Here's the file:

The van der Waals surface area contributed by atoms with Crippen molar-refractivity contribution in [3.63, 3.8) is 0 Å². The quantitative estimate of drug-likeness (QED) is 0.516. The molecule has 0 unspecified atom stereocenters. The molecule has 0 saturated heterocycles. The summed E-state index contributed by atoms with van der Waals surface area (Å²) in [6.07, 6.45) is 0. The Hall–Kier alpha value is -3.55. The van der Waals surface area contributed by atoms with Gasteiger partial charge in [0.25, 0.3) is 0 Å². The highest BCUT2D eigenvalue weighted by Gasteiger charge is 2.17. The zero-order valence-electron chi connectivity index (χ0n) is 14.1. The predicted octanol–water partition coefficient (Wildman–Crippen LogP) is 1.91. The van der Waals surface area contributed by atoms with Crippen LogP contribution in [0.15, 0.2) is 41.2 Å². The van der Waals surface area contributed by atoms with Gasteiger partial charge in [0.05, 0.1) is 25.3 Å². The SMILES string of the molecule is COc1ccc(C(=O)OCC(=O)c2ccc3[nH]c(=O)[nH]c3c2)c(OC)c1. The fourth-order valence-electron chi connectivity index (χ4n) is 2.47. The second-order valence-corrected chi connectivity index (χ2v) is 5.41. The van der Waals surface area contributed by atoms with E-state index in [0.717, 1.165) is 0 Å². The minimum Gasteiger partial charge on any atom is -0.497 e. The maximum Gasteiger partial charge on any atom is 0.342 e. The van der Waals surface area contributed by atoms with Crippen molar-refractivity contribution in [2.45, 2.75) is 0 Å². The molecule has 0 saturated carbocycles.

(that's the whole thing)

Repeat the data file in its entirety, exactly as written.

The van der Waals surface area contributed by atoms with Crippen molar-refractivity contribution in [3.63, 3.8) is 0 Å². The quantitative estimate of drug-likeness (QED) is 0.516. The molecule has 0 unspecified atom stereocenters. The molecule has 0 saturated heterocycles. The summed E-state index contributed by atoms with van der Waals surface area (Å²) in [6.07, 6.45) is 0. The Hall–Kier alpha value is -3.55. The van der Waals surface area contributed by atoms with Gasteiger partial charge in [0.25, 0.3) is 0 Å². The highest BCUT2D eigenvalue weighted by Gasteiger charge is 2.17. The zero-order valence-electron chi connectivity index (χ0n) is 14.1. The predicted octanol–water partition coefficient (Wildman–Crippen LogP) is 1.91. The van der Waals surface area contributed by atoms with Crippen LogP contribution in [0.15, 0.2) is 41.2 Å². The van der Waals surface area contributed by atoms with Gasteiger partial charge in [0.05, 0.1) is 25.3 Å². The SMILES string of the molecule is COc1ccc(C(=O)OCC(=O)c2ccc3[nH]c(=O)[nH]c3c2)c(OC)c1. The fourth-order valence-electron chi connectivity index (χ4n) is 2.47. The second-order valence-corrected chi connectivity index (χ2v) is 5.41. The van der Waals surface area contributed by atoms with E-state index in [0.717, 1.165) is 0 Å². The minimum Gasteiger partial charge on any atom is -0.497 e. The maximum Gasteiger partial charge on any atom is 0.342 e. The van der Waals surface area contributed by atoms with Crippen molar-refractivity contribution in [2.45, 2.75) is 0 Å². The molecule has 0 saturated carbocycles.